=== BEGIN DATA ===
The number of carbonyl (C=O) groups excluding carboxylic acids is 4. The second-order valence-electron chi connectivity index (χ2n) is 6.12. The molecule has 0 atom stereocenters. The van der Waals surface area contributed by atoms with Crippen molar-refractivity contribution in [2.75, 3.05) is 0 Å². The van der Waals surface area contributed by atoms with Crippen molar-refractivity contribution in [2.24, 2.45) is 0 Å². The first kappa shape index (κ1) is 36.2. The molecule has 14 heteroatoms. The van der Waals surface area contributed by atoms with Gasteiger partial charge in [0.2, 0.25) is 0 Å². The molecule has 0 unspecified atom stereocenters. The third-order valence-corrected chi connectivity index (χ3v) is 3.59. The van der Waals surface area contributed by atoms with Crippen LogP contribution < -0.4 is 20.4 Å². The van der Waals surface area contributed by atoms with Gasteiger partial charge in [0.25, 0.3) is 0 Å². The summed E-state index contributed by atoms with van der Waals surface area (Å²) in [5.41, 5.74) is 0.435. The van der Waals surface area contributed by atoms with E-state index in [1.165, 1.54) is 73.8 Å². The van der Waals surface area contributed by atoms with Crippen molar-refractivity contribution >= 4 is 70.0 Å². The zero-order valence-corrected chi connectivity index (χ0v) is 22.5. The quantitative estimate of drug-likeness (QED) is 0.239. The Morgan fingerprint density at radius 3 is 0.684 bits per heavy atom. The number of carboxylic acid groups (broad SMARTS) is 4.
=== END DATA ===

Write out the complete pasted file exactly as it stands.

The number of carbonyl (C=O) groups excluding carboxylic acids is 4. The second-order valence-electron chi connectivity index (χ2n) is 6.12. The molecule has 0 atom stereocenters. The van der Waals surface area contributed by atoms with Crippen molar-refractivity contribution in [2.75, 3.05) is 0 Å². The van der Waals surface area contributed by atoms with Crippen molar-refractivity contribution in [2.24, 2.45) is 0 Å². The first kappa shape index (κ1) is 36.2. The molecule has 14 heteroatoms. The van der Waals surface area contributed by atoms with Gasteiger partial charge in [0.2, 0.25) is 0 Å². The molecule has 0 unspecified atom stereocenters. The third-order valence-corrected chi connectivity index (χ3v) is 3.59. The van der Waals surface area contributed by atoms with Crippen LogP contribution < -0.4 is 20.4 Å². The van der Waals surface area contributed by atoms with Gasteiger partial charge in [0.25, 0.3) is 0 Å². The summed E-state index contributed by atoms with van der Waals surface area (Å²) in [5.41, 5.74) is 0.435. The van der Waals surface area contributed by atoms with E-state index in [1.165, 1.54) is 73.8 Å². The van der Waals surface area contributed by atoms with Crippen molar-refractivity contribution >= 4 is 70.0 Å². The zero-order valence-corrected chi connectivity index (χ0v) is 22.5. The quantitative estimate of drug-likeness (QED) is 0.239. The Morgan fingerprint density at radius 3 is 0.684 bits per heavy atom. The number of carboxylic acid groups (broad SMARTS) is 4.